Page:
No other Christmas panel ever evoked like that. True, it's not religious in any way. The strip usually wasn't, and avoided taking sides when religion was mentioned at all. But it captured perfectly the sentiment of children everywhere the night before the big Day.
I've never felt that it's wrong to have worldly customs or attempt to enjoy life in this world wrapped around the Sacred. Ours is an earthy faith, and as long as things are kept in perspective, I've always thought the natural bonds of human interaction and the traditions they bear have never in themselves offended the Almighty.
Nonetheless, it wasn't difficult to see we did lose perspective as a nation, a society, a civilization. The panel above would have come out in the late 80s to early 1990s. By then we were already mighty secularized, but the move had not gone from non-Christian to post-Christian yet. Links to the past were still in our cultural bloodstream. You could expect most commercials of the day to look like they were produced at any time in the previous eighty years. Not by the end of the 90s. By then we were clearly moving from post-Christian into the early stages of anti-Christian. I can see why some began to think that anything secular was some intrusion upon the sacredness of the season.
As I've said before, my dad was a railroad engineer. As such, his schedule was pretty random and at no point in the year could we expect him to be home at any given time. Birthdays, Thanksgiving, Memorial Day cookouts were whenever he was available. Only Christmas, by the later years when he had seniority and seniority mattered, was available to be planned around.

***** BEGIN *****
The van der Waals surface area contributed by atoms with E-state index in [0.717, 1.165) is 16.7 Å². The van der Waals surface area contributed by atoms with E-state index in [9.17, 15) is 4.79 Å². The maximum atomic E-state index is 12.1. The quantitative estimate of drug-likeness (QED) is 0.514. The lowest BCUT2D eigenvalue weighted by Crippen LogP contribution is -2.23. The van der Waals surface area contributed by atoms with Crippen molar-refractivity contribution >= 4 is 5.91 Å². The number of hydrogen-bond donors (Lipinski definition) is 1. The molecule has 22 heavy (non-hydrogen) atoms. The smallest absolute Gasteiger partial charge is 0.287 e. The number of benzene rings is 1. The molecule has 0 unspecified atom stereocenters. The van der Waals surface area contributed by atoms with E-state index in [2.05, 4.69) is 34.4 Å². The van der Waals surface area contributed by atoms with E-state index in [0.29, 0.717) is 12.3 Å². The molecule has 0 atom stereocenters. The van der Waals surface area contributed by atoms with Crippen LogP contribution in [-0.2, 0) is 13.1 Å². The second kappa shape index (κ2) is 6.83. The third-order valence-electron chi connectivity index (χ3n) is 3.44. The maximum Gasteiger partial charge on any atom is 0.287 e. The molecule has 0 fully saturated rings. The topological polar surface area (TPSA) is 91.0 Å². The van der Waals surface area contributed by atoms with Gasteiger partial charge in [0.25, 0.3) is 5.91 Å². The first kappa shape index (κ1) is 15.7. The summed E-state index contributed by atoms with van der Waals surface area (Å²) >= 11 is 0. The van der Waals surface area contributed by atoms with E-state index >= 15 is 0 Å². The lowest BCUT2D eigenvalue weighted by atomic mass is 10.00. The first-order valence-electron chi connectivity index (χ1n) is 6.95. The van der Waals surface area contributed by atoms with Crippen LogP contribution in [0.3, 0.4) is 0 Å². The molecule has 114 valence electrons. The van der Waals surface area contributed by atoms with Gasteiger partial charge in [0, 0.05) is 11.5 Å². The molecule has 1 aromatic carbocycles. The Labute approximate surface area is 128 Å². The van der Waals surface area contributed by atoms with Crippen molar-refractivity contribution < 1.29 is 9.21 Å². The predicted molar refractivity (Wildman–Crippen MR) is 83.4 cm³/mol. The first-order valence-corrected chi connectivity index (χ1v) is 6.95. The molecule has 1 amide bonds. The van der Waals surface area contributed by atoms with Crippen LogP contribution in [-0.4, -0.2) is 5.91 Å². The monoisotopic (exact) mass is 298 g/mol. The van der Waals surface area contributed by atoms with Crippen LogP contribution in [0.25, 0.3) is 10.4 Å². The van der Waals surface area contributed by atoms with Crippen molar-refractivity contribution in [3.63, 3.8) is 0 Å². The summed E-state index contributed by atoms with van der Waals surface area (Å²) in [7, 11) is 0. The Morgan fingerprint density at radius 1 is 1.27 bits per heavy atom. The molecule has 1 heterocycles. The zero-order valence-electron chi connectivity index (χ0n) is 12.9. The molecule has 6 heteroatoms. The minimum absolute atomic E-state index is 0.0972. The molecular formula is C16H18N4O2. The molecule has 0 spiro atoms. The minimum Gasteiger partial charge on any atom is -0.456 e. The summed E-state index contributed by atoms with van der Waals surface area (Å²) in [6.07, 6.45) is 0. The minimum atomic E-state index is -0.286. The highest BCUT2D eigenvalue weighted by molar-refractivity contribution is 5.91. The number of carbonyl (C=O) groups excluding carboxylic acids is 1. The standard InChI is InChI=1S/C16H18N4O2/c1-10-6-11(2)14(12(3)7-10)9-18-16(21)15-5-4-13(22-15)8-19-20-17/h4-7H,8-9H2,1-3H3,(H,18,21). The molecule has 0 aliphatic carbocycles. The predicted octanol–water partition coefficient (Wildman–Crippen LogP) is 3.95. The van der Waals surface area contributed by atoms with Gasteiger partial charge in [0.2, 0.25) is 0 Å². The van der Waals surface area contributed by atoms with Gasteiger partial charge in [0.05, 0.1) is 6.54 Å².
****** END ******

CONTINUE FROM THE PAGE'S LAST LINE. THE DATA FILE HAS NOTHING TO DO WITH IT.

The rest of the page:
That's likely why of all times of the year, we cram as many traditions into this season as we can. In fact, the whole of Fall until the end of February (our anniversary) is our family's big scene, with Christmas as the crescendo of activities.
So speaking of all this time to do things, I'll be scarce in the coming days, owing to those activities. The boys are still at home, but my one son's relationship with his girlfriend has begun to include whispers of long term commitments. My oldest is eying graduate school. Whether it will be online, nearby or somewhere else remains to be seen. I think he's warming to online schooling, we'll see. Meanwhile, my other son is bucking for a promotion and will take and go where it takes him if the opportunity arises. Our youngest, of course, is here for the next few years in any event. As is, God willing, my mom.
Perhaps one or more will have moved out by the end of the upcoming year. Perhaps they won't. But we all know when it comes to our little family homestead, the evening is near and the days are nearly over. So that precious commodity of time will be spent with the gang as we enjoy the old traditions, do so with new friends and relationships, and even add a couple new to the batch.
So have a blessed and merry Christmas. I'll pop in and out throughout the twelve days. TTFN, and God bless!
Speaking of new traditions, we had our go at a gingerbread house, at the request of our youngest. We cheated, it was a ready-made kit. We tried doing it from scratch, and the lesson of the house built on the sand came to mind.
|Not only mom and my wife, but even the dog got into the act!